The concert, sponsored by the
Pontiac Optimists Club, will pre-
miere a manuscript work, "Sym-
phony No. 1" in G minor, first
movement, by Kalinnikov.

A "save geography" movement,
has gathered momentum among
Harvard students since the Uni-
versity's abolition of geography as
a field of concentration last week,
according to the Harvard Crimson.
The Student Council has set up a
committee to study the problem
and the Graduate Council's Exe-
cutive Committee is expected to
take similar action, the Crimson
said.
Sophomore Test
Progyram To Start
Aptitude tests for second se-
mester sophomores in the literary
college will be given from 8 a.m.
to 12, and from 1 to 5 p.m., April
20 in the Rackham Building, un-
der the direction of the Bureau of
Psychological Services.
All literary college students
with from 45 to 59 hours of credit'
are required to take the tests, and I
will be excused from class for that
purpose.

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(

_ __

..,
k

By KEN LOWE
Not to be outdone by Laurence
Olivier, two University students
enlisted the help of a high school
English class to turn out a motion
picture production of "Macbeth."
It is true that their film runs
only 12 minutes as compared with
,omething' over two hours for
Olivier's interpretation of Shake-
speare, but William J. Hampton,
who is now a teaching fellow in
the English department, and Rob-
ert G. Lint, graduate English stu-
dent, are justly proud of the pro-
duction.
Banquet Scene
The film is a complete presen-
tation of Act III, Scene 4-the
banquet scene-of the great trag-
edy.
It was acted and produced al-
most entirely by the 11th grade
students, who were members of a
practice teaching class conducted
at University High School last se-
mester by Hampton and Lint.
Pick Cast
Except for the pnotography and
scenario-writing, the students were
in complete charge and were the
final authorities on all details of
the film, handling acting, direc-

tion, costumes, setting, make-up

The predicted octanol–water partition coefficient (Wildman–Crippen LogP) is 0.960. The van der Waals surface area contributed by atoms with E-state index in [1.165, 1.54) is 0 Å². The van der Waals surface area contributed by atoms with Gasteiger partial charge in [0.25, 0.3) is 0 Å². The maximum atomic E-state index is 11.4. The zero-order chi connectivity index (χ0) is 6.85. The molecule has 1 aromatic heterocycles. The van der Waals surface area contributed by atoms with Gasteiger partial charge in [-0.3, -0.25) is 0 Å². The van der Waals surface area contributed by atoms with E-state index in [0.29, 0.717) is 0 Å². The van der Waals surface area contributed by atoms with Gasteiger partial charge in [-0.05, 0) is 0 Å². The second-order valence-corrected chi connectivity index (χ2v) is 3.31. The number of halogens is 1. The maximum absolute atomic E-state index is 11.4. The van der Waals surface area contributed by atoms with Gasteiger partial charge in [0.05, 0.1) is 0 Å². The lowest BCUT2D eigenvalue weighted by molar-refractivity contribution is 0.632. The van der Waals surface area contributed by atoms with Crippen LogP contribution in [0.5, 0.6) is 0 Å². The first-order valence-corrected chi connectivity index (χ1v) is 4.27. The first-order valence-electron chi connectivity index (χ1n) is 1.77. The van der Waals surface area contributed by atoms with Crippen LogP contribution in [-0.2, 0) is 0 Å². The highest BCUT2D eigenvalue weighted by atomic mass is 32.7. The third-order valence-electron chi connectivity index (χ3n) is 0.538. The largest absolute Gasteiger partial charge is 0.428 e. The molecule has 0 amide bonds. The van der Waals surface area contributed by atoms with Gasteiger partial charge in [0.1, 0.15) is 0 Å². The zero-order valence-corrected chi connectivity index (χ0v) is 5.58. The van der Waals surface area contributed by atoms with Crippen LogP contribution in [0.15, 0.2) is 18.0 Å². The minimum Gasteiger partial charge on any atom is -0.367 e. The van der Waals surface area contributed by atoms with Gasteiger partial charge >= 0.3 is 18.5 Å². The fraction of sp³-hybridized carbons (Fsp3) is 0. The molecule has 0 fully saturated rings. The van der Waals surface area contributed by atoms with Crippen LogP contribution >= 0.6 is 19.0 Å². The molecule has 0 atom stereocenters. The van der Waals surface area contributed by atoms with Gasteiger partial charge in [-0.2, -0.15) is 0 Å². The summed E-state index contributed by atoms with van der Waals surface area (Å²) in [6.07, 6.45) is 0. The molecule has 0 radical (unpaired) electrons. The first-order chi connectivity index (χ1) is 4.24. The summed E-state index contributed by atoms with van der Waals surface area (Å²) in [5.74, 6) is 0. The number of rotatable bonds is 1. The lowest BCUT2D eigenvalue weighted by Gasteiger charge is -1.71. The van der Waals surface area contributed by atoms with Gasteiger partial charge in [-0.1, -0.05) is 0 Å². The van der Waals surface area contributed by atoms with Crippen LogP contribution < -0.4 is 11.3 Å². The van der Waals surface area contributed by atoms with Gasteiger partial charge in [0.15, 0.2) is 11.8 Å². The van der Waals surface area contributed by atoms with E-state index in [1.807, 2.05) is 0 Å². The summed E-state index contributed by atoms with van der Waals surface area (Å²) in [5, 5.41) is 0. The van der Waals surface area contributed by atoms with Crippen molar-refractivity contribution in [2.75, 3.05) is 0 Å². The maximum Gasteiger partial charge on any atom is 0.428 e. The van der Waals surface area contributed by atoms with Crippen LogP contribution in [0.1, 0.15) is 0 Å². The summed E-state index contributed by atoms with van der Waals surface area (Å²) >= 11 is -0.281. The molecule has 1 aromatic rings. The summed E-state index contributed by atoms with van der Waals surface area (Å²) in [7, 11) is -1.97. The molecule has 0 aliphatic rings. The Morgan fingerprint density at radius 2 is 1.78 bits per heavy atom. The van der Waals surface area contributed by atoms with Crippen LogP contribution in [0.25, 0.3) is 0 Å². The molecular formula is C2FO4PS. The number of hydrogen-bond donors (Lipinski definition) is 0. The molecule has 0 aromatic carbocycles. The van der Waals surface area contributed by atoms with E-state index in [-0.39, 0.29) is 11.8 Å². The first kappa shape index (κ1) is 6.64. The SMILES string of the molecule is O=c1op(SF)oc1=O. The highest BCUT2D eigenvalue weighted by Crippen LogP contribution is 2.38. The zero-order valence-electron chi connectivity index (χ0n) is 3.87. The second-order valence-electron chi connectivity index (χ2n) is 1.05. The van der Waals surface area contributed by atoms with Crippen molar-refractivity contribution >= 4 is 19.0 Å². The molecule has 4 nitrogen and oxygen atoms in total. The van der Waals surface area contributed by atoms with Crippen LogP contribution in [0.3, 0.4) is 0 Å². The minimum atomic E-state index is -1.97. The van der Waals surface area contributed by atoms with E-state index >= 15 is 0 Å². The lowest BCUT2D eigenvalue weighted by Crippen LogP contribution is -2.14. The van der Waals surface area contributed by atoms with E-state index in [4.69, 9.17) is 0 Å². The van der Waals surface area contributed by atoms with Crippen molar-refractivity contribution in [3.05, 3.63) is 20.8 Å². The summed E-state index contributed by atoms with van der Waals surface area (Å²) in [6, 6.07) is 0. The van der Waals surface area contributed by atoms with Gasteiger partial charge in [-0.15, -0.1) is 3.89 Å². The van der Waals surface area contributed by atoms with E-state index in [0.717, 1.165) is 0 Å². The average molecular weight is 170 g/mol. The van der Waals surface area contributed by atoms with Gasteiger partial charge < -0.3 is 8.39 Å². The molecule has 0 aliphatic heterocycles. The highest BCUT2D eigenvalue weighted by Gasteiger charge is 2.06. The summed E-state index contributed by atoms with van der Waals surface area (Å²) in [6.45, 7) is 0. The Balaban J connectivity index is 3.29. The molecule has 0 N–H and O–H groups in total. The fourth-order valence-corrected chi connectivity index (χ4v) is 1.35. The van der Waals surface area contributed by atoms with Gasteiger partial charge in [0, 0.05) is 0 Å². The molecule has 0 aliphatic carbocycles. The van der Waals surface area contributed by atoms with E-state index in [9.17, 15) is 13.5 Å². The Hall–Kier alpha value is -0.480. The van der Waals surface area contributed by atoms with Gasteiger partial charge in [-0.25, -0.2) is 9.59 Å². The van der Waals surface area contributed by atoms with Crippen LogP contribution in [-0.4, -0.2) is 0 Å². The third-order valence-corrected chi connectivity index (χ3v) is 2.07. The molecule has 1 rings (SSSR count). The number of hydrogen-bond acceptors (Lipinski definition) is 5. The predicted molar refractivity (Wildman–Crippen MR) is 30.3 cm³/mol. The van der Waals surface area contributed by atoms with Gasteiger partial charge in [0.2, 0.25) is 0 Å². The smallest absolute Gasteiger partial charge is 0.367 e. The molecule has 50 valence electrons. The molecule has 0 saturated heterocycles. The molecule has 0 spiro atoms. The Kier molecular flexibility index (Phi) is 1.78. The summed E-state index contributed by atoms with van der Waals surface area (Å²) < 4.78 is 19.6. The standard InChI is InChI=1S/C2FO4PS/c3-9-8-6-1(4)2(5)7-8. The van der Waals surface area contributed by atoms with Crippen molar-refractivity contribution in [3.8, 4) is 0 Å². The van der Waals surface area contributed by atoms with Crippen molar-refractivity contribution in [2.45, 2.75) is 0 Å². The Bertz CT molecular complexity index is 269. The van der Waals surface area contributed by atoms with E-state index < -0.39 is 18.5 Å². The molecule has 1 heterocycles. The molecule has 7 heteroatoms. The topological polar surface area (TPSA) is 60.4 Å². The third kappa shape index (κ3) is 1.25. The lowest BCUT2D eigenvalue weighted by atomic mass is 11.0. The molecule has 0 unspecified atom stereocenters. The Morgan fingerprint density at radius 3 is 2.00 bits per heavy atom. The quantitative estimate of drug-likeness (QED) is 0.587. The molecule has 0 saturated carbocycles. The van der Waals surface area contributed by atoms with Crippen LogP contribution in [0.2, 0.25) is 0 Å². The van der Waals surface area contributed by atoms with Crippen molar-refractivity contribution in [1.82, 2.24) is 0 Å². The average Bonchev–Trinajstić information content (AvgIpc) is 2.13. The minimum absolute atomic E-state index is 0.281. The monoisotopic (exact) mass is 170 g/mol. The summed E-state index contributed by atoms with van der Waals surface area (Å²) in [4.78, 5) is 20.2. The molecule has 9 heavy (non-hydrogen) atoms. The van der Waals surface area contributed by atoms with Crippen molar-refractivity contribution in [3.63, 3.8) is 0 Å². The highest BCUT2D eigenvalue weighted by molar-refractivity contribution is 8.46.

and lighting.
Selection of the cast was also
left to the students. They chose
Gregory Meeks to play Macbeth,
Bonnie Sinkule as Lady Macbeth,
"Dutch" Wertenberger as the
Ghost of Banquo and Rodney
Cook as the murderer.
Every members of the class of
more than 20 students participat-
ed in the production, which re-
quired some two months of prep-
aration and research. Their en-
thusiasm was so great that al-
most all of it was carried out on
their own time.
Bottle-Cap "Gems"
Since their funds were extreme-
ly limited, they were forced to em-
ploy some ingenious costume de-
vices. One such device was the
substitution of bottle caps for dia-
monds in Macbeth's belt.
The actual shooting of the
scene required less than one day.
After the shooting, members of
the cast and production units ap-
peared on a fifteen-minute pro-
gram in WPAG's "Classroom of
the Air" series. They discussed
problems of film production and
presented a radio version of their'
scene.

Highlights from our
CLEARANCE for EXPANSION
PROGRAM
Hundreds of today's wanted Spring Fashions must be sold immed-
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and materials! . . . We need the working room, so prices have been
substantially reduced for quick clear-away!
D RESS
Prints, crepes, wool jerseys, failles and wools.
All substantially reduced.